19. The Libertarian Democrat thing is just so ridiculous, as much as I like hearing libertarians discussed seriously by other parties. I read Balko’s post and just started laughing out loud when I got to the “put your money where your mouth is” thing, because that’s so far from what Democrats want to do for themselves. They hyped the libertarian democrat thing to get some votes, but it’s garbage, and it shows a horrible misunderstanding of what libertarians are actually all about.

  20. tight fiscal-mindedness of a conservative Republican (small gov, let people keep the money that they earn) and the looser social standards (legalize it) of a liberal Democrat.

    Republicans have failed utterly to keep principles of ‘fiscal-mindedness’ and Democrats have failed miserably in their ‘looser social standards’.

    A libertarian should feel very, very lost right now.

    You want uptight social standards, move to an urban liberal enclave. You’re in for a real treat.

  21. DavidS,

    The pure libertarian stand, based on a strict application of libertarian principles, would be to only punish people who have actually hurt others with their wreckless driving, not those who are merely statistically more likely to do so (though wreckless endangerment may be a gray area of libertarianism). As previous posts show, not all libertarians necessarily want to go that far but still feel the standards are too low, enforcement too invasive and federal involvement out of line with the Constitution.

  22. You want uptight social standards, move to an urban liberal enclave. You’re in for a real treat.

    I’ve yet to see any uptight social standards in Boystown. At least, not uptight by any conventional means.

  23. Driving after (or while) drinking is like carrying a loaded gun – you merely have the potential to do damage. The Second Amendment could be interpreted as “We believe that there are people who can own firearms without causing harm to others.” To me, it doesn’t seem like that much of a stretch to apply that thinking to drinking and driving. Try setting up a “Shotgun Rack Checkpoint” and see how much support that gets!

    First off, there are plenty of jurisdictions in the US where a random check of drivers for guns would be pretty popular.

    In addition, the 0.08 limit doesn’t mean you can’t drink or drive — it means that if you drink enough to become impaired, you can be charged with a crime.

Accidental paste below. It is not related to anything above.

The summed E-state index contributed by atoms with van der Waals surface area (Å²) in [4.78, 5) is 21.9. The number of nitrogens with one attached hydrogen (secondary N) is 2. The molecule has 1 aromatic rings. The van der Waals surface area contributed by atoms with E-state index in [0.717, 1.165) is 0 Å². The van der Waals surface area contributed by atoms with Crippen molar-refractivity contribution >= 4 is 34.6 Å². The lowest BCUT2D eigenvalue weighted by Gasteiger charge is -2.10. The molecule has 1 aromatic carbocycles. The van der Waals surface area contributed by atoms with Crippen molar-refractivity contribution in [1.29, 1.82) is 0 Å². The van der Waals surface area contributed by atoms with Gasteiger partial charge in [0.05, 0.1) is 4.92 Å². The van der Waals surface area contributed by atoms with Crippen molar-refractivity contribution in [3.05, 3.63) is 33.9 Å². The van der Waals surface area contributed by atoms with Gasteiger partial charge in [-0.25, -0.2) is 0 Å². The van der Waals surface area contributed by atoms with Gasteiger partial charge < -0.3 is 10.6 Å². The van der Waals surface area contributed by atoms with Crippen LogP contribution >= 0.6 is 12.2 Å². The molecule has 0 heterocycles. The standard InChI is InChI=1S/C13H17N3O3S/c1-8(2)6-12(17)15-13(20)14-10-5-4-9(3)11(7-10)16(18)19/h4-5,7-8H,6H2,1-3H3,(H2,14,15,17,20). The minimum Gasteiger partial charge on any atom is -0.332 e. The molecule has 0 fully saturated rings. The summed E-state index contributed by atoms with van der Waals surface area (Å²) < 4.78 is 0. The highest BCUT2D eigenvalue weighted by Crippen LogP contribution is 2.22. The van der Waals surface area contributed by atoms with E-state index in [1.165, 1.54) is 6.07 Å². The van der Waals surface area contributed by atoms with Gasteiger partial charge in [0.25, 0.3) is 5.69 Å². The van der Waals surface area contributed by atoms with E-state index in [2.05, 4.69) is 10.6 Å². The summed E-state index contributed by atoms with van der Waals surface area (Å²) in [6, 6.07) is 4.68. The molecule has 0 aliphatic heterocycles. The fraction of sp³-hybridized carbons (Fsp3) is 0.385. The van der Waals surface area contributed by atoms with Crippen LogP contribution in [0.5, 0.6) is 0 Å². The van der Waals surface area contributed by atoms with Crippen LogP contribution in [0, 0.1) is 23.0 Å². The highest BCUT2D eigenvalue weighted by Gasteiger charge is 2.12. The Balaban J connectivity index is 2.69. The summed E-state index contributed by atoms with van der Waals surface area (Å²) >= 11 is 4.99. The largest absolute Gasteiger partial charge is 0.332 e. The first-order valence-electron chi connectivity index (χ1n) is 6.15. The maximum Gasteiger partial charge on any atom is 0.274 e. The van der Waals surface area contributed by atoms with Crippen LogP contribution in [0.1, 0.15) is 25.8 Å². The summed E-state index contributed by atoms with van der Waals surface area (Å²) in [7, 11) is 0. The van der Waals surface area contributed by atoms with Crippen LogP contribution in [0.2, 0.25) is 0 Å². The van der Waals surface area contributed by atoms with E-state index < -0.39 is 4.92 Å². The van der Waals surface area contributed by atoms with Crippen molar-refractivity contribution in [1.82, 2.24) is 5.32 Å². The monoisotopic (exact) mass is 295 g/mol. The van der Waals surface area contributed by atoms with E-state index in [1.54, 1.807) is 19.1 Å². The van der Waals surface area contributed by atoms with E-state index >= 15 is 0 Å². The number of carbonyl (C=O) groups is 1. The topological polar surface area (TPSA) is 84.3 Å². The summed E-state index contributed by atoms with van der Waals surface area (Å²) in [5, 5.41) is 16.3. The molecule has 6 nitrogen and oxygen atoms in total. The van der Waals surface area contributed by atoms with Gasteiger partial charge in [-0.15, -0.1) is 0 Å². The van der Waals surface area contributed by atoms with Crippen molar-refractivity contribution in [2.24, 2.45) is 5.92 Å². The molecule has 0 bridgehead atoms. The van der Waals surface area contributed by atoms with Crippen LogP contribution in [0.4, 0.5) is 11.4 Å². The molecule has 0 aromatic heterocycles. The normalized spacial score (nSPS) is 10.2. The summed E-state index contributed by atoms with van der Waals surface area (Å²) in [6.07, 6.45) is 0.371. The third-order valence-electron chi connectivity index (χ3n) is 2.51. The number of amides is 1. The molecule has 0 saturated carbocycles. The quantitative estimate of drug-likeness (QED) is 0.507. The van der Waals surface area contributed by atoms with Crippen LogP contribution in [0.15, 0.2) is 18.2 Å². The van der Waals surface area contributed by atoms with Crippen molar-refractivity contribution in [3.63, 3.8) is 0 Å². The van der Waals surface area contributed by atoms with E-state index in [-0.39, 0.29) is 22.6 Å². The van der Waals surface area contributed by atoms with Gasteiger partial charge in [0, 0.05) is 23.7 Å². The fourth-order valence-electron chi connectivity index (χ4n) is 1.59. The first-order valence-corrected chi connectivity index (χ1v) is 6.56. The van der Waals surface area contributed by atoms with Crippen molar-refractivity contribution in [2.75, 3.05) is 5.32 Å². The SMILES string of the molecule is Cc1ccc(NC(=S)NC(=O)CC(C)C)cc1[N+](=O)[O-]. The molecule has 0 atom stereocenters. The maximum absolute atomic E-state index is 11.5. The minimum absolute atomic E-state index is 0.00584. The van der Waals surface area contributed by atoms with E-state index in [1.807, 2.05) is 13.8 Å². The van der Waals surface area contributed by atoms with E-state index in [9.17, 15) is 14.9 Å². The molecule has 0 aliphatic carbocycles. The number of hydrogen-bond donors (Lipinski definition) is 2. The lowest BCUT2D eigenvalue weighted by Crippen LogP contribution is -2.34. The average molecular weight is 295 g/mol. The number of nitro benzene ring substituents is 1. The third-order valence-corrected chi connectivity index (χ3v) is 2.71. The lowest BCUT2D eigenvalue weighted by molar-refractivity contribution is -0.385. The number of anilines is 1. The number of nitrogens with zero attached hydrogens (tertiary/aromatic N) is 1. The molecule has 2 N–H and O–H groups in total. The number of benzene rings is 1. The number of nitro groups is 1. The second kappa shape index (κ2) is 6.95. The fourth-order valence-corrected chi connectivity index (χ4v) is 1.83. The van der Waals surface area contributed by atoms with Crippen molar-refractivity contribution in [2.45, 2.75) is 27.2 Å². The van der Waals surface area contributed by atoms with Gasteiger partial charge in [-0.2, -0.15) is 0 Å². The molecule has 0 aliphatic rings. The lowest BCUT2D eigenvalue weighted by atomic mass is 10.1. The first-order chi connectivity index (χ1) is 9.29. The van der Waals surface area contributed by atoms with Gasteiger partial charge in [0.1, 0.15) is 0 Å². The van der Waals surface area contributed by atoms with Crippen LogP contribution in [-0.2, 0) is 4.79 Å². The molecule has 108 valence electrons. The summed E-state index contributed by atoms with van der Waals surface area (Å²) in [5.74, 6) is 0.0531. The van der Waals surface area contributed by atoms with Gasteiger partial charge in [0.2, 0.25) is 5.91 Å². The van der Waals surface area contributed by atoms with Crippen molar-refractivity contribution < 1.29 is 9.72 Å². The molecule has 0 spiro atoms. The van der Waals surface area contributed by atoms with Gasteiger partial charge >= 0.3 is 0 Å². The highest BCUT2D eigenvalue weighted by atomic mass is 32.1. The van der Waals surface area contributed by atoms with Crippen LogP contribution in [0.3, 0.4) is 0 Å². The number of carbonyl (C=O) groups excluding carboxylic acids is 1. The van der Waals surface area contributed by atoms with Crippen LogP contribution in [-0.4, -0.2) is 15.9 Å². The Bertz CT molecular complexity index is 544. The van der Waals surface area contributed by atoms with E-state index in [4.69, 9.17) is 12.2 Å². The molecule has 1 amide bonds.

There’s a fundamental difference between carrying a loaded gun and driving while impaired. Your car has the same ability as a gun (if not more) to do mayhem and damage. The key difference is your ability to control it, which despite the recent “studies” conflating sleepy/distracted driving with drunk driving, is significantly higher when you are impaired.

    Now, if you had said that carrying a loaded gun while impaired is roughly the same as driving while impaired, I’d agree. In both situations, your ability to act in a safe and responsible manner are severely compromised.

    And not coincidentally, most traffic deaths and firearm homicides are drug- or alcohol-related. People who act irresponsibly with psychoactive substances generally tend not to be too responsible with heavy machinery or power tools or firearms, either.

    Nevertheless (and getting back to the original point) it’s not the duty of the US Congress to force people to be responsible in the first place.

  24. Cab,

    Those must be some pretty extremist lefties you hang out with. I would call my self a liberal/libertarian and have very rarely voted Republican. But my answers to those questions would be “Of course,” “of course not,” and “it usually does.”

    I have to say, I don’t get the knee-jerk idea that Republicans are more friendly to libertarian ideas. In my lifetime, the Republicans have always been the party of more police, more military spending, make abortion illegal, crack down on drugs, law and order, etc. I was always somewhat sympathetic to their idea to scale back government, but I think we all see now that that was just empty political posturing.